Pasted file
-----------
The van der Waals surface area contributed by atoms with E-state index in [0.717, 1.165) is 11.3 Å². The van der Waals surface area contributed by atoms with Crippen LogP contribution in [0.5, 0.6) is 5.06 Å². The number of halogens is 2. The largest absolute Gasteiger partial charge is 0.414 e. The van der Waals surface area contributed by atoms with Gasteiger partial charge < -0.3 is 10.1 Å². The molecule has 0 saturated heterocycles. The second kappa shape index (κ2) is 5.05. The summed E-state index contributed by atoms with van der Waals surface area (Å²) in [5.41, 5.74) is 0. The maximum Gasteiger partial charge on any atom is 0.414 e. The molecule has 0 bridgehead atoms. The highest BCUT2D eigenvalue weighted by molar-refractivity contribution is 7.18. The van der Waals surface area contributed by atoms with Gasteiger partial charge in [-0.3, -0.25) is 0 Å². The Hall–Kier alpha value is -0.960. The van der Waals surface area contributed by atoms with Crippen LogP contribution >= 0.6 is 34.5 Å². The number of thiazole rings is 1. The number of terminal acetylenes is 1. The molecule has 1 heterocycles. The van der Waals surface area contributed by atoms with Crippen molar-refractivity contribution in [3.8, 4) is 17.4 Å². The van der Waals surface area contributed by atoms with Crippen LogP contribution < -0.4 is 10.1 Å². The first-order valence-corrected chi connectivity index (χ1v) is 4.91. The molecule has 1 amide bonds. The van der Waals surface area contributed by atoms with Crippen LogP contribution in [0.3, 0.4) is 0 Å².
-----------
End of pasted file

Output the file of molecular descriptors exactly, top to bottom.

The van der Waals surface area contributed by atoms with E-state index in [0.717, 1.165) is 11.3 Å². The van der Waals surface area contributed by atoms with Crippen LogP contribution in [0.5, 0.6) is 5.06 Å². The number of halogens is 2. The largest absolute Gasteiger partial charge is 0.414 e. The van der Waals surface area contributed by atoms with Gasteiger partial charge < -0.3 is 10.1 Å². The molecule has 0 saturated heterocycles. The second kappa shape index (κ2) is 5.05. The summed E-state index contributed by atoms with van der Waals surface area (Å²) in [5.41, 5.74) is 0. The maximum Gasteiger partial charge on any atom is 0.414 e. The molecule has 0 bridgehead atoms. The highest BCUT2D eigenvalue weighted by molar-refractivity contribution is 7.18. The van der Waals surface area contributed by atoms with Gasteiger partial charge in [-0.3, -0.25) is 0 Å². The Hall–Kier alpha value is -0.960. The van der Waals surface area contributed by atoms with Crippen LogP contribution >= 0.6 is 34.5 Å². The number of thiazole rings is 1. The number of terminal acetylenes is 1. The molecule has 1 heterocycles. The van der Waals surface area contributed by atoms with Crippen molar-refractivity contribution in [3.8, 4) is 17.4 Å². The van der Waals surface area contributed by atoms with Crippen LogP contribution < -0.4 is 10.1 Å². The first-order valence-corrected chi connectivity index (χ1v) is 4.91. The molecule has 1 amide bonds. The van der Waals surface area contributed by atoms with Crippen LogP contribution in [0.3, 0.4) is 0 Å².